|Cui, Xiangqin - IOWA STATE UNIVERSITY|
|Hsia, An-Ping - IOWA STATE UNIVERSITY|
|Liu, Feng - IOWA STATE UNIVERSITY|
|Ashlock, Daniel - IOWA STATE UNIVERSITY|
|Schnable, Patrick - IOWA STATE UNIVERSITY|
Submitted to: Genetics
Publication Type: Peer Reviewed Journal
Publication Acceptance Date: November 4, 2002
Publication Date: February 1, 2003
Citation: Cui, X., Hsia, A., Liu, F., Ashlock, D.A., Wise, R.P., Schnable, P.S. 2003. Alternative transcription initiation sites and polyadenylation sites are recruited during Mu suppression at the rf2a locus of maize. Genetics. 163:685-698. Interpretive Summary: Maize hybrids have a significant yield advantage over open-pollinated varieties. One way of producing hybrid seed efficiently is through the use of cytoplasmic male-sterile (CMS) germplasm. Since CMS plants do not produce viable pollen, they are unable to cross pollinate with other plants. This is an advantage because it eliminates the need for the time and labor intensive task of hand emasculation of the inbred lines. Most CMS systems also have restorer genes that correct the defect of male sterility. By using a combination of characterized cytoplasmic male- sterile plants and plants which contain nuclear restorer genes, one can produce hybrid seed effectively. However, our understanding of the way restoration occurs has been hampered by the lack of information on the mechanism by which nuclear restorer genes function. In this manuscript, we report the suspension of transposable DNA element induced (Mu) that were used to clone the rf2 restorer gene from T-cytoplasm maize. Mu suppression has the potential to complicate efforts to clone genes via transposon tagging, a widely used technique for isolation of genes of agronomic importance. Because suppressed plants exhibit a wild-type phenotype even though they carry a Mu transposon in the target gene, suppression can mask the desired trait. Mu suppression can also lead to the loss of mutant traits during backcrossing programs that are becoming increasingly important with the adoption of new biotechnologies such as RNA profiling and proteomics. This is the first description of Mu suppression affecting a gene that corrects the male sterile trait in corn. The results described in this manuscript will facilitate research of other scientists working in plant development and molecular breeding.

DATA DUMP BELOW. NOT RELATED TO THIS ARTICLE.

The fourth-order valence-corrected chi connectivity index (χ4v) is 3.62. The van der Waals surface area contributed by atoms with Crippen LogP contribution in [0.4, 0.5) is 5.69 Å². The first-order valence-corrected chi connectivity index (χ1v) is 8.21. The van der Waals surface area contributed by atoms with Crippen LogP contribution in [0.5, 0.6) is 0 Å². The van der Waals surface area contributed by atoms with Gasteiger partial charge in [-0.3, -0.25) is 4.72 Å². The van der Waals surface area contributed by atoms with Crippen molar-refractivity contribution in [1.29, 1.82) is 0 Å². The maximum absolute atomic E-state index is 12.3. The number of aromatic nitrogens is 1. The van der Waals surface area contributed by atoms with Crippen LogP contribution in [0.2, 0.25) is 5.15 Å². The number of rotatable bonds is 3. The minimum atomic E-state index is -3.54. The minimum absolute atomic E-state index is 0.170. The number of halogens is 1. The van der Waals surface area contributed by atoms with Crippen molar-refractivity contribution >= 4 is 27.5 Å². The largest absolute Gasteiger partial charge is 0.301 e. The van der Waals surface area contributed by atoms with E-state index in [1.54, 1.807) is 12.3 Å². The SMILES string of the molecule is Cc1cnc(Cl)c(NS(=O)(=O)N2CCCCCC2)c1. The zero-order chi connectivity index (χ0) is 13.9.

Technical Abstract: Even in the absence of excisional loss of the associated Mu transposons, some Mu-induced mutant alleles of maize can lose their capacity to condition a mutant phenotype. Three out of five Mu-induced rf2 alleles are susceptible to Mu suppression. The suppressible rf2-m9437 allele has a novel Mu transposon insertion (Mu10) in its 5' untranslated region (UTR). The suppressible rf2-m9390 allele has a Mu1 insertion in its 5' UTR. During suppression, alternative transcription initiation sites flanking the Mu1 transposon yield functional transcripts. The suppressible rf2-m8110 allele has an rcy:Mu7 insertion in its 3' UTR. Suppression of this allele occurs via a previously unreported mechanism; sequences in the terminal inverted repeats of rcy:Mu7 function as alternative polyadenylation sites such that the suppressed rf2-m8110 allele yields functional rf2 transcripts. The nucleotide compositions of these alternative polyadenylation sites were compared with 94 other maize polyadenylation sites. No significant difference was found at the 95% confidence level (c2 =3.67). In contrast to earlier reports, this study revealed only a weak correlation between hyper-methylation of Mu transposons and Mu suppression.